The bilateral deafness excludes the perception of ambient noise. Those affected do not react as expected, which makes it difficult to live in their environment. It is difficult to establish social contacts, professional opportunities are limited. If bilateral deafness has existed since birth, language development is usually also impaired. Those affected cannot hear themselves and can therefore only form syllables insufficiently.

In addition, complete deafness is often associated with dizzy spells. Some patients also complain of malformations of the eyes, kidneys and bones. On the other hand, one-sided deafness leads to a comparatively slight hearing impairment. In this case, only the left or right ear is unable to hear sounds.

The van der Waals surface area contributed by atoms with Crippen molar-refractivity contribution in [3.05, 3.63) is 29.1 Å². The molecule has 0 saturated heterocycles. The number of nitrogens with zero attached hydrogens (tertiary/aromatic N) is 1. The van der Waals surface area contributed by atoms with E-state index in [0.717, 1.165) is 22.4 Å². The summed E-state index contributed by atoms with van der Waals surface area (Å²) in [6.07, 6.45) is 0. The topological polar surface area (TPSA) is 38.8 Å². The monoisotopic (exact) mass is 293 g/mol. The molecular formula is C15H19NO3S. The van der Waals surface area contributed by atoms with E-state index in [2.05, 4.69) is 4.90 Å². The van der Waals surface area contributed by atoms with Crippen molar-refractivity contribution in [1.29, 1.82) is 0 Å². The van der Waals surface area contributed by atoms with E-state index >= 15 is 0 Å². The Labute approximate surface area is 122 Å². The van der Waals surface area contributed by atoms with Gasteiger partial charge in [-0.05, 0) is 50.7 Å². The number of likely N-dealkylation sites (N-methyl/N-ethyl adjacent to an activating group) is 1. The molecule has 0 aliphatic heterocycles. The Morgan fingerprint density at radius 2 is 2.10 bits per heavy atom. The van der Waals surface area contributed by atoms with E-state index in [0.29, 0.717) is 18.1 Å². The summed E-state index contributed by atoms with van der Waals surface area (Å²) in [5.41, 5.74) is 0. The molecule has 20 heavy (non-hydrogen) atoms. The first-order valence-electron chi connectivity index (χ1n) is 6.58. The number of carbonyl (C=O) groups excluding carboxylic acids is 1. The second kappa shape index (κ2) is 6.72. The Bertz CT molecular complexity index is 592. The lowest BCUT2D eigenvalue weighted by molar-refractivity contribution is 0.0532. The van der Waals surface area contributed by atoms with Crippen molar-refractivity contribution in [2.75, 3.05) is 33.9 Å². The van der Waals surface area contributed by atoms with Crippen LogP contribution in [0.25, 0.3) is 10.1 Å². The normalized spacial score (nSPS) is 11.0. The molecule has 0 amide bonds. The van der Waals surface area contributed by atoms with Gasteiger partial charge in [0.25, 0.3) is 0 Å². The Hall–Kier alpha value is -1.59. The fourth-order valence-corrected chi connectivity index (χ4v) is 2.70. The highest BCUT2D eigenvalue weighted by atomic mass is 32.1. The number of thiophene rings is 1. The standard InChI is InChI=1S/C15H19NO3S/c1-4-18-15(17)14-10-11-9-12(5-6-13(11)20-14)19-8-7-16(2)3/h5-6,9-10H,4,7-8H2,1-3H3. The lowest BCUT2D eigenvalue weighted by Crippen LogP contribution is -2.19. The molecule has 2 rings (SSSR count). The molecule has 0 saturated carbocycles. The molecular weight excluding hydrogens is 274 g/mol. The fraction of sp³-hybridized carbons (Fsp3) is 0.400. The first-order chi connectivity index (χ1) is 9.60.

Those affected can only adequately hide background noise during a conversation. They also find it difficult to understand conversations that are heard close to the deaf ear. Distances, such as to a moving car, are difficult to estimate with one-sided deafness.


Deafness can, in rare cases and in many different ways, lead to complications. In the case of acquired deafness in particular – as with all acquired sensory losses – those affected can experience depression because the new situation makes them feel helpless, angry or sad. The same applies to difficulties in communicating with people who do not have any knowledge of sign language.